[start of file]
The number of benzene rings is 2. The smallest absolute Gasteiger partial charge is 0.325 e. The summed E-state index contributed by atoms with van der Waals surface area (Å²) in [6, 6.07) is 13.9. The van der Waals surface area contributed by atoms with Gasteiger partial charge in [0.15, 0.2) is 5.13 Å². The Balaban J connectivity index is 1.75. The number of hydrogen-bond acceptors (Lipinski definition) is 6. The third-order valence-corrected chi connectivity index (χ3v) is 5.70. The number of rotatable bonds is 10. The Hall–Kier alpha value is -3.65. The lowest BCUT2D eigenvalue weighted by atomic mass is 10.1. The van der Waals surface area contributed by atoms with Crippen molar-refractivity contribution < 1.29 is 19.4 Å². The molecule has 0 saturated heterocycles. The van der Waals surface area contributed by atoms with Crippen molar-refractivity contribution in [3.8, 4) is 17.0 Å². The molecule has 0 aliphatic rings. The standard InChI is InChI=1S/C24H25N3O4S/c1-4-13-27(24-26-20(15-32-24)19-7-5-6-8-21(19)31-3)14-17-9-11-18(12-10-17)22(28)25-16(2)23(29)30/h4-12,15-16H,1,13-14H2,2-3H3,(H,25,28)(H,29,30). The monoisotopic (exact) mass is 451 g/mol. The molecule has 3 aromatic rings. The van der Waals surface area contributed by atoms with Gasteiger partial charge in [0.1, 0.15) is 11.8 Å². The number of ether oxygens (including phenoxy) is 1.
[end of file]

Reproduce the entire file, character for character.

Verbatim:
The number of benzene rings is 2. The smallest absolute Gasteiger partial charge is 0.325 e. The summed E-state index contributed by atoms with van der Waals surface area (Å²) in [6, 6.07) is 13.9. The van der Waals surface area contributed by atoms with Gasteiger partial charge in [0.15, 0.2) is 5.13 Å². The Balaban J connectivity index is 1.75. The number of hydrogen-bond acceptors (Lipinski definition) is 6. The third-order valence-corrected chi connectivity index (χ3v) is 5.70. The number of rotatable bonds is 10. The Hall–Kier alpha value is -3.65. The lowest BCUT2D eigenvalue weighted by atomic mass is 10.1. The van der Waals surface area contributed by atoms with Crippen molar-refractivity contribution < 1.29 is 19.4 Å². The molecule has 0 saturated heterocycles. The van der Waals surface area contributed by atoms with Crippen molar-refractivity contribution in [3.8, 4) is 17.0 Å². The molecule has 0 aliphatic rings. The standard InChI is InChI=1S/C24H25N3O4S/c1-4-13-27(24-26-20(15-32-24)19-7-5-6-8-21(19)31-3)14-17-9-11-18(12-10-17)22(28)25-16(2)23(29)30/h4-12,15-16H,1,13-14H2,2-3H3,(H,25,28)(H,29,30). The monoisotopic (exact) mass is 451 g/mol. The molecule has 3 aromatic rings. The van der Waals surface area contributed by atoms with Gasteiger partial charge in [0.1, 0.15) is 11.8 Å². The number of ether oxygens (including phenoxy) is 1.